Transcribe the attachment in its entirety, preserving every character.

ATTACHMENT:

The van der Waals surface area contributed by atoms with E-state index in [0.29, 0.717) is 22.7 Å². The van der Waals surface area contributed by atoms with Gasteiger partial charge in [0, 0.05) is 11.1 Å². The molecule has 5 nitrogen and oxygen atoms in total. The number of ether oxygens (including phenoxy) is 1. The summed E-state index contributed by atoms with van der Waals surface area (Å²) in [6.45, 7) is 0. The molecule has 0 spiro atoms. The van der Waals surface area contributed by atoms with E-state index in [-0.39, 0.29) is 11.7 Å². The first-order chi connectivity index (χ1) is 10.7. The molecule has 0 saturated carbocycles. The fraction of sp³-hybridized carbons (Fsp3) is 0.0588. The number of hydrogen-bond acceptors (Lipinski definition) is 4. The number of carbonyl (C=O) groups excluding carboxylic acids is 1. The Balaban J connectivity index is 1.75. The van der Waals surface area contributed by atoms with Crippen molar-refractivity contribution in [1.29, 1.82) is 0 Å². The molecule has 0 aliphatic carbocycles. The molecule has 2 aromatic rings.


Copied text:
The van der Waals surface area contributed by atoms with E-state index in [0.29, 0.717) is 22.7 Å². The van der Waals surface area contributed by atoms with Gasteiger partial charge in [0, 0.05) is 11.1 Å². The molecule has 5 nitrogen and oxygen atoms in total. The number of ether oxygens (including phenoxy) is 1. The summed E-state index contributed by atoms with van der Waals surface area (Å²) in [6.45, 7) is 0. The molecule has 0 spiro atoms. The van der Waals surface area contributed by atoms with E-state index in [-0.39, 0.29) is 11.7 Å². The first-order chi connectivity index (χ1) is 10.7. The molecule has 0 saturated carbocycles. The fraction of sp³-hybridized carbons (Fsp3) is 0.0588. The number of hydrogen-bond acceptors (Lipinski definition) is 4. The number of carbonyl (C=O) groups excluding carboxylic acids is 1. The Balaban J connectivity index is 1.75. The van der Waals surface area contributed by atoms with Crippen molar-refractivity contribution in [1.29, 1.82) is 0 Å². The molecule has 0 aliphatic carbocycles. The molecule has 2 aromatic rings.